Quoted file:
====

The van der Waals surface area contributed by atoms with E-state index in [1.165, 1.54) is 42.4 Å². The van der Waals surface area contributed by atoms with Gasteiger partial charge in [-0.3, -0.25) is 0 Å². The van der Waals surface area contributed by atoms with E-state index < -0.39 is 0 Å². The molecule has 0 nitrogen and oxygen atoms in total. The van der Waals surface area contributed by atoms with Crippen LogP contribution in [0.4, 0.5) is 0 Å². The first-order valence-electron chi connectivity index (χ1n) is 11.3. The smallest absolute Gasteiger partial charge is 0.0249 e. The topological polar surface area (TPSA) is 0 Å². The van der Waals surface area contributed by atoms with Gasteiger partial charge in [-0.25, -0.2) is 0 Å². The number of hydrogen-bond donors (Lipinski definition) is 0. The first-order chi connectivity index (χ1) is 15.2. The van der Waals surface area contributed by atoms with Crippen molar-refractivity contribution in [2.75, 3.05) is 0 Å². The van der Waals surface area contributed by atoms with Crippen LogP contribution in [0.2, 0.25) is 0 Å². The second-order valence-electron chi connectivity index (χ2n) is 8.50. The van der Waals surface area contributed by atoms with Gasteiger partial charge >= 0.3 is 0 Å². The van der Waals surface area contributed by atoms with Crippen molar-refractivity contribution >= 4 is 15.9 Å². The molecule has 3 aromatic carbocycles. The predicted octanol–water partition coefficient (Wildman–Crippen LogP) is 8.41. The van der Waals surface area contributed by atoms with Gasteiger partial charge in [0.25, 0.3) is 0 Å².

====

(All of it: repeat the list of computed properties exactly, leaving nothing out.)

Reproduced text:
The van der Waals surface area contributed by atoms with E-state index in [1.165, 1.54) is 42.4 Å². The van der Waals surface area contributed by atoms with Gasteiger partial charge in [-0.3, -0.25) is 0 Å². The van der Waals surface area contributed by atoms with E-state index < -0.39 is 0 Å². The molecule has 0 nitrogen and oxygen atoms in total. The van der Waals surface area contributed by atoms with Crippen LogP contribution in [0.4, 0.5) is 0 Å². The first-order valence-electron chi connectivity index (χ1n) is 11.3. The smallest absolute Gasteiger partial charge is 0.0249 e. The topological polar surface area (TPSA) is 0 Å². The van der Waals surface area contributed by atoms with Gasteiger partial charge in [-0.25, -0.2) is 0 Å². The number of hydrogen-bond donors (Lipinski definition) is 0. The first-order chi connectivity index (χ1) is 15.2. The van der Waals surface area contributed by atoms with Crippen molar-refractivity contribution in [2.75, 3.05) is 0 Å². The van der Waals surface area contributed by atoms with Crippen LogP contribution in [0.2, 0.25) is 0 Å². The second-order valence-electron chi connectivity index (χ2n) is 8.50. The van der Waals surface area contributed by atoms with Gasteiger partial charge >= 0.3 is 0 Å². The van der Waals surface area contributed by atoms with Crippen molar-refractivity contribution >= 4 is 15.9 Å². The molecule has 3 aromatic carbocycles. The predicted octanol–water partition coefficient (Wildman–Crippen LogP) is 8.41. The van der Waals surface area contributed by atoms with Gasteiger partial charge in [0.25, 0.3) is 0 Å².